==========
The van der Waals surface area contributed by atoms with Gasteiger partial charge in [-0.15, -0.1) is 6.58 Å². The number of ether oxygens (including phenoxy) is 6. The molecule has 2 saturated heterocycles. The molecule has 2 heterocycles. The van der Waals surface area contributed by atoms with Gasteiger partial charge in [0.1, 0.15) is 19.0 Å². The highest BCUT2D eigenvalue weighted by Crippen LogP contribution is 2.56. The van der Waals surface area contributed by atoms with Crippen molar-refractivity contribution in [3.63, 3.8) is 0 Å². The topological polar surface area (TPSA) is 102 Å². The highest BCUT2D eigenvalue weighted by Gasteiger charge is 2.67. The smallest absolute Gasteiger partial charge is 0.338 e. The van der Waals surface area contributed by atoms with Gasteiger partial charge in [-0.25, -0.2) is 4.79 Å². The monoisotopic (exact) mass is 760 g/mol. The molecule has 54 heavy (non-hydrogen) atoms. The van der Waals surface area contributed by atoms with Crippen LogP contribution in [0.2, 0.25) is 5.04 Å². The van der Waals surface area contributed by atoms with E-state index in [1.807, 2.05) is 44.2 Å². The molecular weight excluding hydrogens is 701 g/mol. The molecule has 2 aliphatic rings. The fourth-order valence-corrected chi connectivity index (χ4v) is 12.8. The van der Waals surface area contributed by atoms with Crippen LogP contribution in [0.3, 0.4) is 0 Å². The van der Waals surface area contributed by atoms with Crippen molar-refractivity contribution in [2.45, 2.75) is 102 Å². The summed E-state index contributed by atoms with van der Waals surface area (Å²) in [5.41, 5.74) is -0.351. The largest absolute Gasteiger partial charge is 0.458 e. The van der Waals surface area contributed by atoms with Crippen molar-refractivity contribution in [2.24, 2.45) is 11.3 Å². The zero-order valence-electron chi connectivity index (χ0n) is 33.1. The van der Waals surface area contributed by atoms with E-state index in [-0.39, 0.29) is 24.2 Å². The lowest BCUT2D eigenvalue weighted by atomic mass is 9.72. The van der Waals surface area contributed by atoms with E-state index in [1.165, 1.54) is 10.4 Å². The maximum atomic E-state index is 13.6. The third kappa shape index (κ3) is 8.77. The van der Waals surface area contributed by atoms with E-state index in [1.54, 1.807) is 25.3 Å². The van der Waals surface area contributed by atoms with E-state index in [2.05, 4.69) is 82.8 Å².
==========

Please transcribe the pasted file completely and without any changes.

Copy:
The van der Waals surface area contributed by atoms with Gasteiger partial charge in [-0.15, -0.1) is 6.58 Å². The number of ether oxygens (including phenoxy) is 6. The molecule has 2 saturated heterocycles. The molecule has 2 heterocycles. The van der Waals surface area contributed by atoms with Gasteiger partial charge in [0.1, 0.15) is 19.0 Å². The highest BCUT2D eigenvalue weighted by Crippen LogP contribution is 2.56. The van der Waals surface area contributed by atoms with Crippen molar-refractivity contribution in [3.63, 3.8) is 0 Å². The topological polar surface area (TPSA) is 102 Å². The highest BCUT2D eigenvalue weighted by Gasteiger charge is 2.67. The smallest absolute Gasteiger partial charge is 0.338 e. The van der Waals surface area contributed by atoms with Gasteiger partial charge in [-0.25, -0.2) is 4.79 Å². The monoisotopic (exact) mass is 760 g/mol. The molecule has 54 heavy (non-hydrogen) atoms. The van der Waals surface area contributed by atoms with Crippen LogP contribution in [0.2, 0.25) is 5.04 Å². The van der Waals surface area contributed by atoms with E-state index in [1.807, 2.05) is 44.2 Å². The molecular weight excluding hydrogens is 701 g/mol. The molecule has 2 aliphatic rings. The fourth-order valence-corrected chi connectivity index (χ4v) is 12.8. The van der Waals surface area contributed by atoms with Crippen LogP contribution in [0.3, 0.4) is 0 Å². The van der Waals surface area contributed by atoms with Crippen molar-refractivity contribution in [2.45, 2.75) is 102 Å². The summed E-state index contributed by atoms with van der Waals surface area (Å²) in [5.41, 5.74) is -0.351. The largest absolute Gasteiger partial charge is 0.458 e. The van der Waals surface area contributed by atoms with Crippen molar-refractivity contribution in [2.24, 2.45) is 11.3 Å². The zero-order valence-electron chi connectivity index (χ0n) is 33.1. The van der Waals surface area contributed by atoms with E-state index in [-0.39, 0.29) is 24.2 Å². The lowest BCUT2D eigenvalue weighted by atomic mass is 9.72. The van der Waals surface area contributed by atoms with E-state index in [1.165, 1.54) is 10.4 Å². The maximum atomic E-state index is 13.6. The third kappa shape index (κ3) is 8.77. The van der Waals surface area contributed by atoms with E-state index in [1.54, 1.807) is 25.3 Å². The van der Waals surface area contributed by atoms with E-state index in [2.05, 4.69) is 82.8 Å².